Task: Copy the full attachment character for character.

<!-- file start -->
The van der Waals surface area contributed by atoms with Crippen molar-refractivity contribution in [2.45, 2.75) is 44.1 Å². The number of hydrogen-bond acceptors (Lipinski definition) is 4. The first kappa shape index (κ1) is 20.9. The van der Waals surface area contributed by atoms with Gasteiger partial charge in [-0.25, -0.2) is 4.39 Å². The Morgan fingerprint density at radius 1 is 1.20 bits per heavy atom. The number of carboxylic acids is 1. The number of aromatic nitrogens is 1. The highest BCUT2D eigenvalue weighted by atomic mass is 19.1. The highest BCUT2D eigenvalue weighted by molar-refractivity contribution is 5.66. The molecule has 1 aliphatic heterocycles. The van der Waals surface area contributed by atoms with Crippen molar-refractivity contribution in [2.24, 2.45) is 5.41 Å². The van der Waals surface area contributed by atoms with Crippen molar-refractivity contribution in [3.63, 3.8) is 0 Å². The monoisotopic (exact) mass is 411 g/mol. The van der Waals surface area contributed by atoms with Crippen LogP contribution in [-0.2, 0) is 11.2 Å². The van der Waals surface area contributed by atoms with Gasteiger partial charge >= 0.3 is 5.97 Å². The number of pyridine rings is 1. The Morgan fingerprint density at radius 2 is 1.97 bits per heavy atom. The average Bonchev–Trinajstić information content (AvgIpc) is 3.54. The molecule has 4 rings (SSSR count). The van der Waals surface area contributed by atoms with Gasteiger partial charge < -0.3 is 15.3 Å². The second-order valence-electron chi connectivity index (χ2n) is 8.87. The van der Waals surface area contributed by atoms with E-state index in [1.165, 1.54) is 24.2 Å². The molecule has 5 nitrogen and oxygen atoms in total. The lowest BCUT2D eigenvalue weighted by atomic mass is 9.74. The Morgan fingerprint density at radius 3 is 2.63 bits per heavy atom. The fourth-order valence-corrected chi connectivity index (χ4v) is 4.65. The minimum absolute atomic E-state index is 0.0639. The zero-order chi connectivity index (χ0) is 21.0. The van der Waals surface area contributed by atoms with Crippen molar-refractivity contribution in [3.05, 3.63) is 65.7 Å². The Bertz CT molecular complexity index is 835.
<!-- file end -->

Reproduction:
The van der Waals surface area contributed by atoms with Crippen molar-refractivity contribution in [2.45, 2.75) is 44.1 Å². The number of hydrogen-bond acceptors (Lipinski definition) is 4. The first kappa shape index (κ1) is 20.9. The van der Waals surface area contributed by atoms with Gasteiger partial charge in [-0.25, -0.2) is 4.39 Å². The Morgan fingerprint density at radius 1 is 1.20 bits per heavy atom. The number of carboxylic acids is 1. The number of aromatic nitrogens is 1. The highest BCUT2D eigenvalue weighted by atomic mass is 19.1. The highest BCUT2D eigenvalue weighted by molar-refractivity contribution is 5.66. The molecule has 1 aliphatic heterocycles. The van der Waals surface area contributed by atoms with Crippen molar-refractivity contribution in [2.24, 2.45) is 5.41 Å². The van der Waals surface area contributed by atoms with Crippen molar-refractivity contribution in [3.63, 3.8) is 0 Å². The monoisotopic (exact) mass is 411 g/mol. The van der Waals surface area contributed by atoms with Crippen LogP contribution in [-0.2, 0) is 11.2 Å². The van der Waals surface area contributed by atoms with Gasteiger partial charge >= 0.3 is 5.97 Å². The number of pyridine rings is 1. The Morgan fingerprint density at radius 2 is 1.97 bits per heavy atom. The average Bonchev–Trinajstić information content (AvgIpc) is 3.54. The molecule has 4 rings (SSSR count). The van der Waals surface area contributed by atoms with Gasteiger partial charge < -0.3 is 15.3 Å². The second-order valence-electron chi connectivity index (χ2n) is 8.87. The van der Waals surface area contributed by atoms with E-state index in [1.165, 1.54) is 24.2 Å². The molecule has 5 nitrogen and oxygen atoms in total. The lowest BCUT2D eigenvalue weighted by atomic mass is 9.74. The Morgan fingerprint density at radius 3 is 2.63 bits per heavy atom. The fourth-order valence-corrected chi connectivity index (χ4v) is 4.65. The minimum absolute atomic E-state index is 0.0639. The zero-order chi connectivity index (χ0) is 21.0. The van der Waals surface area contributed by atoms with Crippen molar-refractivity contribution in [3.05, 3.63) is 65.7 Å². The Bertz CT molecular complexity index is 835.